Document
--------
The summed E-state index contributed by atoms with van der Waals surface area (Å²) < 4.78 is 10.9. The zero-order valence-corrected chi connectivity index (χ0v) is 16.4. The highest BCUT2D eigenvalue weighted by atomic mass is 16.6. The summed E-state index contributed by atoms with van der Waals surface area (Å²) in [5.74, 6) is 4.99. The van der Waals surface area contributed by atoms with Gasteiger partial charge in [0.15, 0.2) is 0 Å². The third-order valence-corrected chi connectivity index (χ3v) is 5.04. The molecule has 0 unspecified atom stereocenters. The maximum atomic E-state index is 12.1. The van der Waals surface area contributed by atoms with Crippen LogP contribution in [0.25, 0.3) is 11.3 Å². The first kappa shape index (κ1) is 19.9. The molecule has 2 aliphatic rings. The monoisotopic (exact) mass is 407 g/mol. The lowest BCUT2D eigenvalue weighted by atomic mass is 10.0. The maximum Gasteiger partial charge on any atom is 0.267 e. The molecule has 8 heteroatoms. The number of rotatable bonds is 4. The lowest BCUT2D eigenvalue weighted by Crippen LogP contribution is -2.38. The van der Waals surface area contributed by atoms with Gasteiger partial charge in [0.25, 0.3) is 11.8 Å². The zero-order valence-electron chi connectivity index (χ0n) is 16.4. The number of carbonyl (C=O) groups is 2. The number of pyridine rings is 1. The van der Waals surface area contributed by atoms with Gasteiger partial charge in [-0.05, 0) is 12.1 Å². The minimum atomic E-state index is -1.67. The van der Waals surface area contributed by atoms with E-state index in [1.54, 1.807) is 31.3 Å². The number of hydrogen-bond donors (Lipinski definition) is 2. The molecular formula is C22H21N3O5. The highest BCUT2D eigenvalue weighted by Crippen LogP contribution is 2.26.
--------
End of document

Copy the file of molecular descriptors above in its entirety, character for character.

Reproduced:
The summed E-state index contributed by atoms with van der Waals surface area (Å²) < 4.78 is 10.9. The zero-order valence-corrected chi connectivity index (χ0v) is 16.4. The highest BCUT2D eigenvalue weighted by atomic mass is 16.6. The summed E-state index contributed by atoms with van der Waals surface area (Å²) in [5.74, 6) is 4.99. The van der Waals surface area contributed by atoms with Gasteiger partial charge in [0.15, 0.2) is 0 Å². The third-order valence-corrected chi connectivity index (χ3v) is 5.04. The molecule has 0 unspecified atom stereocenters. The maximum atomic E-state index is 12.1. The van der Waals surface area contributed by atoms with Crippen LogP contribution in [0.25, 0.3) is 11.3 Å². The first kappa shape index (κ1) is 19.9. The molecule has 2 aliphatic rings. The monoisotopic (exact) mass is 407 g/mol. The lowest BCUT2D eigenvalue weighted by atomic mass is 10.0. The maximum Gasteiger partial charge on any atom is 0.267 e. The molecule has 8 heteroatoms. The number of rotatable bonds is 4. The lowest BCUT2D eigenvalue weighted by Crippen LogP contribution is -2.38. The van der Waals surface area contributed by atoms with Gasteiger partial charge in [0.25, 0.3) is 11.8 Å². The zero-order valence-electron chi connectivity index (χ0n) is 16.4. The number of carbonyl (C=O) groups is 2. The number of pyridine rings is 1. The van der Waals surface area contributed by atoms with Gasteiger partial charge in [-0.05, 0) is 12.1 Å². The minimum atomic E-state index is -1.67. The van der Waals surface area contributed by atoms with E-state index in [1.54, 1.807) is 31.3 Å². The number of hydrogen-bond donors (Lipinski definition) is 2. The molecular formula is C22H21N3O5. The highest BCUT2D eigenvalue weighted by Crippen LogP contribution is 2.26.